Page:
Method and Application of Horizontal Slice Volumetrics to Waterflood Management and Horizontal Drilling
Harvey A. Deutsch, David E. Hamilton, and Robert Douglass
A computer mapping program was used to make horizontal slices of pore volume. The goal was to create maps that showed the distribution of pore volume vertically and laterally throughout the reservoir. That information was used for: studying waterflood feasibility, monitoring an existing waterflood, and planning a horizontal well. This work was done at the United States Naval Petrnleum Reserve No. 1, Elk Hills, CA. The reservoirs are the Miocene aged Northwest Stevens "A" sands and T&N sands. These sands are a series of stacked deep water turbidites draped across the western nose of a plunging anticline.
To determine the reservoir sensitivity to the approach used to calculate horizontal slice volume, two methods were tested. The first involves creation of four isochores, bounded above by the sand top or base and below by the slice top or base, whose volumes are combined to give the slice volume. The second involves creation of a grid of the slice itself from which slice volume is calculated.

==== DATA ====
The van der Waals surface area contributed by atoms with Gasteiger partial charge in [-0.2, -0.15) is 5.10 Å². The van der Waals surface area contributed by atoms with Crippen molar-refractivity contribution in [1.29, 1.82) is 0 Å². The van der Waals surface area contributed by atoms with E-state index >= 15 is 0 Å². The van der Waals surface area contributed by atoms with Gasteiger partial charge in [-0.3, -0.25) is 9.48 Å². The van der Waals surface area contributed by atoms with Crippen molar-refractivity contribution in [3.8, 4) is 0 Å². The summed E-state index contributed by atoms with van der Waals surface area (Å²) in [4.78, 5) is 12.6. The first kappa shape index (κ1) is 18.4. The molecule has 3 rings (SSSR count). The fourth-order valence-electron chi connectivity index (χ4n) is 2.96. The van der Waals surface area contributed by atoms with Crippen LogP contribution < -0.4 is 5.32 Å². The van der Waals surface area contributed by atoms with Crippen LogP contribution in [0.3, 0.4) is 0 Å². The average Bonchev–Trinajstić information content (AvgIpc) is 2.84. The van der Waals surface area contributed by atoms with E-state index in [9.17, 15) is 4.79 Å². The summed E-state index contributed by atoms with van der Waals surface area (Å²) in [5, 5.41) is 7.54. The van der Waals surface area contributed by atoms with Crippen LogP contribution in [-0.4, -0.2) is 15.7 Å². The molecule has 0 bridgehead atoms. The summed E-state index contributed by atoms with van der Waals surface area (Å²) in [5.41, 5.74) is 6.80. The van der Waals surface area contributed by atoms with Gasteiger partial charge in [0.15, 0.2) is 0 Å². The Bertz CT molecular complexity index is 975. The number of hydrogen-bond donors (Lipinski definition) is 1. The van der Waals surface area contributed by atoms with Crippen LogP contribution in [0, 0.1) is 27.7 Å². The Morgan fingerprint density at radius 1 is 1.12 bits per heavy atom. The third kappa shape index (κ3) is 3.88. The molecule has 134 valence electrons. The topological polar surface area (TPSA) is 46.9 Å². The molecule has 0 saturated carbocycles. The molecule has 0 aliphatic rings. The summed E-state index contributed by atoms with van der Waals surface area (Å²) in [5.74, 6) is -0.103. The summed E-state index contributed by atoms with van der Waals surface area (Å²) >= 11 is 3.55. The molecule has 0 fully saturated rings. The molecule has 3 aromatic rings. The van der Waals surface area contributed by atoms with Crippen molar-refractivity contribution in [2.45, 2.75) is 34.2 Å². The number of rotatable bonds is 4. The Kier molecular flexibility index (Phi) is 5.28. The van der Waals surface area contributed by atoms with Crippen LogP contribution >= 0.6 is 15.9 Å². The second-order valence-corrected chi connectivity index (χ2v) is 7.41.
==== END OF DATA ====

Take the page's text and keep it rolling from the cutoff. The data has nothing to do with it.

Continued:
In the A1 and A2 sands, which are under gas injection, hydrocarbon pore volume maps were made of the interval between the oil/water contact and the gas/oil contact to delineate horizontal well locations. In the A4, A5 and A6 sands, which are under peripheral waterflood, pore volume in 100-foot intervals combined with cumulative water injection data, allowed estimation of the highest oil/water contacts and flooded out sublayers. In the T&N sands, for a waterflood feasibility study, pore volume in 100-foot increments was used to determine volume of hydrocarbons in place and, with material balance calculations, was used to determine waterflood encroachment.
AAPG Search and Discover Article #91019©1996 AAPG Convention and Exhibition 19-22 May 1996, San Diego, California